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What does the TPACK in action look like?

Technological Pedagogical Content Knowledge in Action: A Descriptive Study of Secondary Teachers’ Curriculum-Based, Technology-Related Instructional Planning JRTE | Vol. 43, No. 3, pp. 211–229

How does teachers’ technological pedagogical content knowledge (TPACK) inform their instructional planning? How can this knowledge be enhanced? In an interpretivist study of experienced secondary social studies teachers’ planning, we sought to discover clues to the nature and development of these teachers’ TPACK-in-action as it was expressed in their planning processes. Comparisons of interview data and planning products before and after en- gaging in professional development that addressed content-focused, TPACK- based learning activity types (Harris & Hofer, 2009) revealed three primary findings, each supported by participating teachers’ oral and written reflections upon their learning. The participating teachers’(a) selection and use of learn- ing activities and technologies became more conscious, strategic, and varied; (b) instructional planning became more student-centered, focusing primarily upon students’ intellectual, rather than affective, engagement; and (c) quality standards for technology integration were raised, resulting in deliberate deci- sions for more judicious educational technology use.

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Are blogs the way to go for innovative web 2.0 Libraries?

Hanne Westh Nicolajsen, Ada Scupola, Flemming Sørensen (2010) Open Innovation Using Blog, Proceedings of IRIS33 Seminar (2010)

This article discusses the potential of involving users in service innovation through social software in the form of a blog. After a theoretical discussion of user involvement, and in particular about the pros and cons of user involvement using social software, the article reports from a field experiment at a university library. In the experiment a blog was established in an attempt to collect innovation ideas from the library users. The experiment documents, that a blog may provide for very different types of input resulting in insight into user’s perception of the library services, critics, wishes, concrete ideas etc. Additionally the experiment sheds light on the challenges using a blog to involve users in service innovation.

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Can Google docs effectively support Project Based Learning?

Daire Ó Broin, Damien Rafter (2011) Using Google Docs To Support Project-Based Learning, AISHE-J, Volume 3, Number 1 (Spring 2011)

Project-Based Learning is a wide-ranging approach that uses authentic problems to engage students. One of its main benefits is that it enables ideas in the classroom to be linked with real-life. Among its limitations: it is difficult for students to collaborate on artefacts outside of class time and it is problematic for the teacher both to monitor the progress of the project and to assess the individual contribution of each student. These limitations are partly overcome by Google Docs, a suite of free online applications that facilitate collaboration. Firstly, Google Docs enables students in different locations to work simultaneously but independently on the same artefact. Secondly, we, as teachers, can be included as observers on each project group and thus track the development of the work. This year, various groups of students across the Science and Business departments used the Google Docs word-processor to work both collaboratively and individually on a diverse range of projects. We present a case study of one of these class groups, the results of which were largely positive. However, some problems arose that will inform our approach with future student groups.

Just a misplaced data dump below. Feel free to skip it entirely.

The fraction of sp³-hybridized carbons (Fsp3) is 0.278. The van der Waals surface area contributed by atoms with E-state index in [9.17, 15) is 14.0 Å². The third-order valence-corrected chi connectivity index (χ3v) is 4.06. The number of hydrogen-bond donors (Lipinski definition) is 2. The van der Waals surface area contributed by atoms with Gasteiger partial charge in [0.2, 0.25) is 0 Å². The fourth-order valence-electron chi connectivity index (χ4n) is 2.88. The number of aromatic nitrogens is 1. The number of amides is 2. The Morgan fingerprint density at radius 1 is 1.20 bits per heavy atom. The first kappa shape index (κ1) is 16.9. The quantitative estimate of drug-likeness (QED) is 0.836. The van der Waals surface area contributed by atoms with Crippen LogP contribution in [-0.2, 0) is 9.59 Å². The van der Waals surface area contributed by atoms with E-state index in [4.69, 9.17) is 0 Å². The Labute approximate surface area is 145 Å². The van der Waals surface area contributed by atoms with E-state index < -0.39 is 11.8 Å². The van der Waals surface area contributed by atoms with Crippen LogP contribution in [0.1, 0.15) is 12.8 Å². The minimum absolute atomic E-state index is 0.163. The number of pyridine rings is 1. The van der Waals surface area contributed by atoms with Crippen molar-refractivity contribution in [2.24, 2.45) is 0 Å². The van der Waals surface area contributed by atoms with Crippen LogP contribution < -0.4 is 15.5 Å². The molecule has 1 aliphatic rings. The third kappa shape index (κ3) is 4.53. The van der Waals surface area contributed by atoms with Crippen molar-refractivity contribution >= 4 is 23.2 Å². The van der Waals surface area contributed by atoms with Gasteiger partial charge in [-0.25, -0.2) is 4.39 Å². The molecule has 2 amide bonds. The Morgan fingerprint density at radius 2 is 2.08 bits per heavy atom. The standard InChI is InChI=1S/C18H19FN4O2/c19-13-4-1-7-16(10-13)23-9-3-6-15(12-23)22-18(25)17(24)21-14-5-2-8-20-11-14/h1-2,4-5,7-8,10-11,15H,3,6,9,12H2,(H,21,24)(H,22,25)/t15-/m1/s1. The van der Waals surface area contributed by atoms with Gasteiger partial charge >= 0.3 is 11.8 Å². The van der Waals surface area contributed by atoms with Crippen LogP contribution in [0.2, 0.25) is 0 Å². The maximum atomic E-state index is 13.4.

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Are young children surrounded by techno-optimist teachers and techno-pessimist parents?

Fox, Jillian L., Diezmann, Carmel M., & Grieshaber, Susan J. (2011) Teachers’ and parents’ perspectives of digital technology in the lives of young children. In Howard, Sarah (Ed.) AARE Annual Conference 2010, 28th November – 2nd December 2010, Melbourne, Australia. (Unpublished)

This paper examines teachers’ and parents’ perspectives and considers whether they are techno-optimists who advocate for and promote the inclusion of digital technology, or whether they are they techno-pessimists, who prefer to exclude digital devices from young children’s everyday experiences. The results of data analysis identified a misalignment among adults’ perspectives. Teachers were identified as techno-optimists and parents were identified as techno-pessimists with further emergent themes particular to each category being established. This is concerning because both teachers and mothers influence young children’s experiences and numeracy knowledge, thus, a shared understanding and a common commitment to supporting young children’s use of technology would be beneficial. Further research must investigate fathers’ perspectives of digital devices and the beneficial and detrimental roles that a range of digital devices, tools, and entertainment gadgets play in 21st Century children’s lives.